18 of 18 thought this review was well written
'i luv all kindz of music its my life. i rly like hiphop rnb pop (paris hilton rulz! n dance. i dont rly like rock but stuff like Green day is ok. i hate hate hate the heavy metal!!"
cking hate reading things like that. I came across a random last.fm while browsing through the top fans of some artists I like, and came across a seventeen year old American girl who had written that as her info. Personally, I think it's irritating enough for someone to claim to "love music," yet be completely ignorant of its basic principles. I have no problems with Britney Spears
, or Jessica Simpson
, or even Paris Hilton
(as an artist, not as a person), but when someone resigns themselves to listen to these (and other similar artists) all through the day and night, I find it rather hard to take their opinion seriously. The same goes for anyone, who would label Green Day as "rock." Anyone who would do that basically comes off of the generalization that anything with a guitar is automatically rock music. Never mind that punk and pop-punk are hardly unknown genres, to people all around the world Green Day are a rock band, and the greatest one of all time. Most of this comes on the coattails the group’s latest studio album, the startlingly ambitious "punk rock opera" that is American Idiot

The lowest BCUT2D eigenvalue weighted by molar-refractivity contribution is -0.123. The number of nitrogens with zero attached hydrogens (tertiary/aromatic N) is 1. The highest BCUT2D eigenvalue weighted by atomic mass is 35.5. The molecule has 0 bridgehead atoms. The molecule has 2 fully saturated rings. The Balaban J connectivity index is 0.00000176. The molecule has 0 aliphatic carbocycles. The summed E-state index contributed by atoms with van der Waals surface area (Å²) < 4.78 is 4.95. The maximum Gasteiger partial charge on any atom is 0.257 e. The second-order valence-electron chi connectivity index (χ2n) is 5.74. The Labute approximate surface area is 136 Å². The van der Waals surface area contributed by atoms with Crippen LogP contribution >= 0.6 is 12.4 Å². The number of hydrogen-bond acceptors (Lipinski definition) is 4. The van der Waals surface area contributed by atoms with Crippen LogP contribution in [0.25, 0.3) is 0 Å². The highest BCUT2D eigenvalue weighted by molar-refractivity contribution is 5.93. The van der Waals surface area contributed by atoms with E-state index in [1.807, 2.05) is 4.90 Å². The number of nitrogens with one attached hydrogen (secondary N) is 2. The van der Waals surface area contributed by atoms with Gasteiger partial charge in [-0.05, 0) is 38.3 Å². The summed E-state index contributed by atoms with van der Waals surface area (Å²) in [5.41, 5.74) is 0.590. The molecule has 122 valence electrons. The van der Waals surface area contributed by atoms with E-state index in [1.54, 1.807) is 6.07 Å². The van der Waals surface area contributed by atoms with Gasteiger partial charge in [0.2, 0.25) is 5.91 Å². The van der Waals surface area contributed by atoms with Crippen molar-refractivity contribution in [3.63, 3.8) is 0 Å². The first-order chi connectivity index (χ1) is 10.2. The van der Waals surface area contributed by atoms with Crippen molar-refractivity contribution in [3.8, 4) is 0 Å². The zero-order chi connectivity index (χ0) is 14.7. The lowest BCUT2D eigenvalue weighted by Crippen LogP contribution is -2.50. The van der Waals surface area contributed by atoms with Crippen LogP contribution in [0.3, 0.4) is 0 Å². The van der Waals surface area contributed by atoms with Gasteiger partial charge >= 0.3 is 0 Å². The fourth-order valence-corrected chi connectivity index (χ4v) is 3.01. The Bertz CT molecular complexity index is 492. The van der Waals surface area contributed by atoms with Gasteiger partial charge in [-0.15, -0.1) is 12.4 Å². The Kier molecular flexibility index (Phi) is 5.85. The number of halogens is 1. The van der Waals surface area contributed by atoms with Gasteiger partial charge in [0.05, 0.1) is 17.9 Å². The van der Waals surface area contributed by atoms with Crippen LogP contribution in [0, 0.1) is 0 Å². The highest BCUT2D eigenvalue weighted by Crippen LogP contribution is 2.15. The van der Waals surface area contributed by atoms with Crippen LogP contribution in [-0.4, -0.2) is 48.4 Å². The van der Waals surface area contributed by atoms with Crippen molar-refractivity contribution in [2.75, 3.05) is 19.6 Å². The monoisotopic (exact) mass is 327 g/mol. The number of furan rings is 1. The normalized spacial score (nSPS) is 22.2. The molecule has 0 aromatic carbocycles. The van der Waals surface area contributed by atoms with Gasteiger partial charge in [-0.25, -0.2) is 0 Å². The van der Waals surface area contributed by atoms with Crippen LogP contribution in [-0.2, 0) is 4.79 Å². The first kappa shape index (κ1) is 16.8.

While Green Day have always been a good band, and American Idiot
is a good album, it certainly bred an awful lot of…well, pure idiocy. For example, you can now find Myspaces, LiveJournals, TagWorlds, or any other kind of internet vanity page or blog, to be littered with descriptions of musical taste no unlike the one you’ve read above. Some are better, most are worse. Who's to blame for this? Certainly not Green Day. How were they to know that American Idiot
would become the sensation that it is today? Who could have possibly envisioned that what started as a friendly competition in the wake of demo tape theft would become a worldwide revolution of sorts? Green Day sure as hell didn't. In the words of front man/guitarist Billie Joe Armstrong (who, incidentally, has become a new sex symbol for young girls every where in the aftermath of American Idiot
), "One day, Mike [ bassist Mike Dirnt ] was at the studio and he wrote a thirty-second song. I don't know, I liked it so I wanted to do one too. The one that I did, I connected to his and then Tré [ drummer Tré Cool] did one and he connected it to mine and so on and so forth until we had about ten minutes. It was just purely out of having a good time." Such impromptu jam sessions were the start of a series of brainstorming that was accentuated by the theft of a set of master tapes from a planned album.